Sum of Matrix After Queries


10 Prerequisite LeetCode Problems
For “2718. Sum of Matrix After Queries”, the following is a good preparation:
“370. Range Addition”  This problem also deals with applying operations to a range of elements in an array. Understanding the effects of these operations on the cumulative sum can be beneficial.
“1381. Design a Stack With Increment Operation”  This problem involves a stack with an additional increment operation that affects a range of elements, helping you understand how to handle range updates.
“1572. Matrix Diagonal Sum”  This problem asks you to find the sum of elements in a matrix, a concept that is useful for the target problem.
“1672. Richest Customer Wealth”  This problem requires finding the maximum sum among all rows of a matrix, providing practice with operations on matrix rows.
“1576. Replace All ?’s to Avoid Consecutive Repeating Characters”  This problem involves modifying an array according to some conditions, similar to how you modify a matrix in the target problem.
“598. Range Addition II”  This problem involves applying an increment operation over a range in a matrix, which is a similar concept to the target problem.
“1089. Duplicate Zeros”  This problem involves modifying an array by replacing certain values, providing practice for similar operations in the target problem.
“1299. Replace Elements with Greatest Element on Right Side”  This problem involves replacing elements in an array based on conditions related to other elements, a concept that is useful for the target problem.
“1582. Special Positions in a Binary Matrix”  This problem involves operations and conditions on matrix rows and columns, providing relevant practice for the target problem.
“1464. Maximum Product of Two Elements in an Array”  This problem involves finding the maximum product of two elements in an array. Understanding how to approach maximum/minimum problems can be beneficial for understanding how to approach sum problems.
These involve operations and conditions on arrays or matrices, sum calculations, and range updates, which are useful concepts for the target problem.


Problem
Problem Statement:You are given an integer n and a 0indexed 2D array queries where queries[i] = [typei, indexi, vali].
Initially, there is a 0indexed n x n matrix filled with 0’s. For each query, you must apply one of the following changes:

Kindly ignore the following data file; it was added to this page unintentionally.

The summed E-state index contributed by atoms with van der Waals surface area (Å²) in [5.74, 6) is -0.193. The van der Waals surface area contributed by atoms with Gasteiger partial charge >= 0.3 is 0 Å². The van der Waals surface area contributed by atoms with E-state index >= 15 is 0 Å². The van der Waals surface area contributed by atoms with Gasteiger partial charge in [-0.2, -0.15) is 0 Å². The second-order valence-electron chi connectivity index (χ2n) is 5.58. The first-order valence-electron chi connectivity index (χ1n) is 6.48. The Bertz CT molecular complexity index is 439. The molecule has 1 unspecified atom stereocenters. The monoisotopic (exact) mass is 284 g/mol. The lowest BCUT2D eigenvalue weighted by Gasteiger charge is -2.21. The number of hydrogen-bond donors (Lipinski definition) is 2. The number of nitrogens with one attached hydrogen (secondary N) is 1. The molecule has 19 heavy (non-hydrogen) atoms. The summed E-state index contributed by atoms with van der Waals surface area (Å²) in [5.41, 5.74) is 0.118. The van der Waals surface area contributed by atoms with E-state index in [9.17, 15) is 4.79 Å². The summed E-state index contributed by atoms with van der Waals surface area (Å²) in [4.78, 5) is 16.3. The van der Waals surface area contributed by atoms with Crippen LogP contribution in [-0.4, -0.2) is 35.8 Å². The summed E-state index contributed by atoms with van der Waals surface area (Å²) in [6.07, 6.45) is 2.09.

if typei == 0, set the values in the row with indexi to vali, overwriting any previous values. if typei == 1, set the values in the column with indexi to vali, overwriting any previous values. Return the sum of integers in the matrix after all queries are applied.
Example 1:
Input: n = 3, queries = [[0,0,1],[1,2,2],[0,2,3],[1,0,4]] Output: 23 Explanation: The image above describes the matrix after each query. The sum of the matrix after all queries are applied is 23.
Example 2:
Input: n = 3, queries = [[0,0,4],[0,1,2],[1,0,1],[0,2,3],[1,2,1]] Output: 17 Explanation: The image above describes the matrix after each query. The sum of the matrix after all queries are applied is 17.
Constraints:
1 <= n <= 104 1 <= queries.length <= 5 * 104 queries[i].length == 3 0 <= typei <= 1 0 <= indexi < n 0 <= vali <= 105
Analyze the provided problem statement. Categorize it based on its domain, ignoring ‘How’ it might be solved. Identify and list out the ‘What’ components. Based on these, further classify the problem. Explain your categorizations.
Problem Classification
Domain Categorization:
This problem is based in the domain of “Computer Science  Data Structures”. Specifically, it involves operations on 2D arrays or matrices.
‘What’ Components:
 An integer ’n’  represents the dimension of the square matrix.
 A 2D array ‘queries’  represents a list of instructions to modify the matrix.
 An operation based on ’type’  represents the operation to be performed on the matrix (modifying a row or column).
 An ‘index’  represents the row or column to be modified.
 A ‘val’  represents the value to be used to modify the row or column in the matrix.
 A matrix  represents the 2D data structure on which the operations are to be performed.
 A final matrix sum  represents the sum of all elements in the matrix after all queries have been applied.
Problem Classification:
This problem can be classified as a “Simulation” type problem because it involves simulating the operation of applying a sequence of operations (the queries) to a data structure (the matrix) and observing the result (the final sum of matrix elements).
Explanation:
The problem involves creating a data structure (a matrix), performing a sequence of operations on it (the queries), and obtaining a final result (the sum of the matrix elements). The operations to be performed involve two types of modifications to the matrix, modifying a row or modifying a column, and these modifications involve writing a specific value to the row or column. The final result is the sum of all the matrix elements after all the queries have been applied. The problem is to simulate this sequence of operations and compute the final result.
Language Agnostic Coding Drills
Coding Concepts:
a. Variable Initialization: Involves creating variables and setting their initial values. This is seen with the initialization of
rowSeenCount
,colSeenCount
,total
,rowSeen
, andcolSeen
.b. Iterating through a List: This is done using a forloop, iterating from the end of the list to the start in this case.
c. Array Indexing: Accessing elements of an array based on their indices. This is seen in accessing the query
queries[qi]